Insect intelligence disproves the myth of evolution Featured

By Gamal Khattab July 25, 2023 5209
  • Do insects understand genetics?
  • Or are copying errors capable of writing instruction books for managing machines?
  • Of course, after making the designs of the machines themselves?
  • How useful was the machine without operating instructions?
  • And how was it useful before its parts were completed?
  • And how were the operating instructions used before they were completed as well?

Do not tire yourself in thinking, it is enough to start constructive words such as "I grew up step by step" and "gradual beneficial adaptations" and other verbal fillers to answer Social insects, such as ants and bees, have in their genes designs for many of the machines that they use, from glands to secrete building materials, others to manufacture food for the young, and a third to release signals for communication...etc.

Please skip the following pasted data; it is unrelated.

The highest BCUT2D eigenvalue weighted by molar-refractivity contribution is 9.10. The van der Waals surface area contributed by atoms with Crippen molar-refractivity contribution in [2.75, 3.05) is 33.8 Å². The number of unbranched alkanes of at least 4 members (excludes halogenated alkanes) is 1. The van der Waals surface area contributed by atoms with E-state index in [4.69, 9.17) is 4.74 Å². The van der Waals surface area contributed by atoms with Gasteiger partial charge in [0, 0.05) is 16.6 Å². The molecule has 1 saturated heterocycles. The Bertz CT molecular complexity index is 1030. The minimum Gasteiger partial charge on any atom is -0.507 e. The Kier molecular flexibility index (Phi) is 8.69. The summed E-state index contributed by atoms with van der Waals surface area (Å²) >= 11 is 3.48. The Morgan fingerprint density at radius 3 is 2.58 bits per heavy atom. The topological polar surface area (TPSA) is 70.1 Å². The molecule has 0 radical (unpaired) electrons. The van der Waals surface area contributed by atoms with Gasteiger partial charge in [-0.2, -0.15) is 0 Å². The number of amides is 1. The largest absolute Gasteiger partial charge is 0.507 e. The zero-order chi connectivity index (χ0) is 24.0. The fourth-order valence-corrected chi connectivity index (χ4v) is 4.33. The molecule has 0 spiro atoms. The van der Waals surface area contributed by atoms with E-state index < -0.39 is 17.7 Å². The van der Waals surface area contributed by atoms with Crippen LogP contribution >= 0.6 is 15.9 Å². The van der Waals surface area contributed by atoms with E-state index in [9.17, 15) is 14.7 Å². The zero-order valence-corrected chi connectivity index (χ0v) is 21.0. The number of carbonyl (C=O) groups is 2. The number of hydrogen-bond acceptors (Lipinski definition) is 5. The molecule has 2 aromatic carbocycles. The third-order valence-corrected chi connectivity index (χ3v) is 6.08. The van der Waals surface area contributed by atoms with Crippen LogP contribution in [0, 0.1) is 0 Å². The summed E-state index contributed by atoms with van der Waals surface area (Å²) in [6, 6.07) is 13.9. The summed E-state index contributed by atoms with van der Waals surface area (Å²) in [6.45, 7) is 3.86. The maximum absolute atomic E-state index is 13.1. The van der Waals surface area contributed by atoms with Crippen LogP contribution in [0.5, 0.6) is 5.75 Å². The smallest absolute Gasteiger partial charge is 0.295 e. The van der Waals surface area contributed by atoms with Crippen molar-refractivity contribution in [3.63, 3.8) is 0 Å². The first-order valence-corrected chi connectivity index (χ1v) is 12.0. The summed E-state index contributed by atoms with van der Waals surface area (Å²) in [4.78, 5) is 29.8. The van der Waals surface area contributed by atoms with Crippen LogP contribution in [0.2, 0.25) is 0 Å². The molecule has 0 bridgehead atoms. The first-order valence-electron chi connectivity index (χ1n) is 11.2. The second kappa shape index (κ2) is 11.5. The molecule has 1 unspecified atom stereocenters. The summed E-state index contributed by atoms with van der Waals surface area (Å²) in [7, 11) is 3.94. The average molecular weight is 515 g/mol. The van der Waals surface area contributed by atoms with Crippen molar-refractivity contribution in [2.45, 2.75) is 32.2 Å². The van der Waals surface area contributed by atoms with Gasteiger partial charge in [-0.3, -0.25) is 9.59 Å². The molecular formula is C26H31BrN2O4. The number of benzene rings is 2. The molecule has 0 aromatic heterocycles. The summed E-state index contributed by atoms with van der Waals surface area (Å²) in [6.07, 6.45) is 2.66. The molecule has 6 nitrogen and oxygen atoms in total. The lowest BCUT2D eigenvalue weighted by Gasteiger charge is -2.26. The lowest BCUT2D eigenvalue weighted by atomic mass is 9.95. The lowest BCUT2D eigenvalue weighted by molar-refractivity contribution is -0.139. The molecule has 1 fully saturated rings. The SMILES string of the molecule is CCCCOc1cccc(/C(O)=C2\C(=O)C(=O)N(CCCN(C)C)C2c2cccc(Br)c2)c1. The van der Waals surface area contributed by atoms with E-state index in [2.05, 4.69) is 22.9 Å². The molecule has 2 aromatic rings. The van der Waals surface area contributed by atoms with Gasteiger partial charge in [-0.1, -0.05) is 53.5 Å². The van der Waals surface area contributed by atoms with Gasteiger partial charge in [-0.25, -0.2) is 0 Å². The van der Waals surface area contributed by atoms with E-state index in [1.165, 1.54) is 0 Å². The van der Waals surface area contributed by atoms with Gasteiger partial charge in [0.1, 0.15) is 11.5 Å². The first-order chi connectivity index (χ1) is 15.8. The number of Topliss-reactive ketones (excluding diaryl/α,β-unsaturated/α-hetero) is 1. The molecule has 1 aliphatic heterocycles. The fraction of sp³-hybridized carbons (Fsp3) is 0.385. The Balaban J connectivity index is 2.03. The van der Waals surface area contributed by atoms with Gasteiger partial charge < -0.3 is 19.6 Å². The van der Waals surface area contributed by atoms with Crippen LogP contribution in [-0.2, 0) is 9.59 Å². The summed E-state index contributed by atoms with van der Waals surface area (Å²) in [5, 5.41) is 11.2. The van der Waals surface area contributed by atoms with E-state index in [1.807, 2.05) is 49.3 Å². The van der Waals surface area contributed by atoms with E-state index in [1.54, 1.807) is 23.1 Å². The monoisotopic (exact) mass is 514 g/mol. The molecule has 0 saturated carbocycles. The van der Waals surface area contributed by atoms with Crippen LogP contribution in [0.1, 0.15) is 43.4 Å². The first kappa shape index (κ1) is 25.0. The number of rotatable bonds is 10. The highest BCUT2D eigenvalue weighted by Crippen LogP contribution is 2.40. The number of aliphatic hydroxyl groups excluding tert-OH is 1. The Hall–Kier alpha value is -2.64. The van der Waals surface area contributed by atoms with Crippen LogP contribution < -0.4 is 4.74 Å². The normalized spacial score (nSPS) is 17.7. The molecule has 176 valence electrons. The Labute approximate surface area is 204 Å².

However, all these features are not activated at once but are activated according to the current role that the insect plays in the colony. For example, when the beehive needs a larger percentage of workers in certain jobs, it adjusts the incubation temperatures (larvae keeping rooms), and according to the temperature, new workers come out with more active genes for one job or another.

Bees that emerge from cooler pupae primarily undertake tasks that differ from those of bees stemming from warm pupae...The influence of temperature on metamorphosis is known from many experiments on other insects.

Unique to honeybees is that they themselves determine the temperature at which their sisters will develop...This adaptability of the system rests on a genetic component expressing itself in the deliberate raising of particular specialists in disproportionate numbers.

Source:  Jürgen Tautz et al., "The Buzz about Bees: Biology of a Superorganism" (2008) p. 232, 254, 265